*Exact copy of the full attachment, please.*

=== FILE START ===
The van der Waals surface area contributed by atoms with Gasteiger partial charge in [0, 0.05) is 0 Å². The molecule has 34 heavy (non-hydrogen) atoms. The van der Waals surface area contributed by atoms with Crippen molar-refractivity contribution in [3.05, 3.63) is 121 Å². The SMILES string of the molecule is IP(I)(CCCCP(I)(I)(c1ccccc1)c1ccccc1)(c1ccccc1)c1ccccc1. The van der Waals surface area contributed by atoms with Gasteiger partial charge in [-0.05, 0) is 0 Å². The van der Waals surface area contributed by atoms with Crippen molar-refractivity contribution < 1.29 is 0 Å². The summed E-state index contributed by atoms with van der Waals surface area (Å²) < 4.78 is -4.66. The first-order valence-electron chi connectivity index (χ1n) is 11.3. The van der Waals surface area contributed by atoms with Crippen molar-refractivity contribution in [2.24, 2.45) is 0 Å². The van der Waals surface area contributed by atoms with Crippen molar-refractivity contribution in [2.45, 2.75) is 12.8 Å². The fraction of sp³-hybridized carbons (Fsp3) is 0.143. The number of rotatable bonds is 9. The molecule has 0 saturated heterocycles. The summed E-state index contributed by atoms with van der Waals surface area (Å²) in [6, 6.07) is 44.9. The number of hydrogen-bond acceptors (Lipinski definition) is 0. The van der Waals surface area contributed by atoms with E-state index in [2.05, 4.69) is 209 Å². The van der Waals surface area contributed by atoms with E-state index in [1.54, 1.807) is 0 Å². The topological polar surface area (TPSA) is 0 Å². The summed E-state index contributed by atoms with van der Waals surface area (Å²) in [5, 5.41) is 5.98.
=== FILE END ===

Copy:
The van der Waals surface area contributed by atoms with Gasteiger partial charge in [0, 0.05) is 0 Å². The molecule has 34 heavy (non-hydrogen) atoms. The van der Waals surface area contributed by atoms with Crippen molar-refractivity contribution in [3.05, 3.63) is 121 Å². The SMILES string of the molecule is IP(I)(CCCCP(I)(I)(c1ccccc1)c1ccccc1)(c1ccccc1)c1ccccc1. The van der Waals surface area contributed by atoms with Gasteiger partial charge in [-0.05, 0) is 0 Å². The van der Waals surface area contributed by atoms with Crippen molar-refractivity contribution < 1.29 is 0 Å². The summed E-state index contributed by atoms with van der Waals surface area (Å²) < 4.78 is -4.66. The first-order valence-electron chi connectivity index (χ1n) is 11.3. The van der Waals surface area contributed by atoms with Crippen molar-refractivity contribution in [2.24, 2.45) is 0 Å². The van der Waals surface area contributed by atoms with Crippen molar-refractivity contribution in [2.45, 2.75) is 12.8 Å². The fraction of sp³-hybridized carbons (Fsp3) is 0.143. The number of rotatable bonds is 9. The molecule has 0 saturated heterocycles. The summed E-state index contributed by atoms with van der Waals surface area (Å²) in [6, 6.07) is 44.9. The number of hydrogen-bond acceptors (Lipinski definition) is 0. The van der Waals surface area contributed by atoms with E-state index in [2.05, 4.69) is 209 Å². The van der Waals surface area contributed by atoms with E-state index in [1.54, 1.807) is 0 Å². The topological polar surface area (TPSA) is 0 Å². The summed E-state index contributed by atoms with van der Waals surface area (Å²) in [5, 5.41) is 5.98.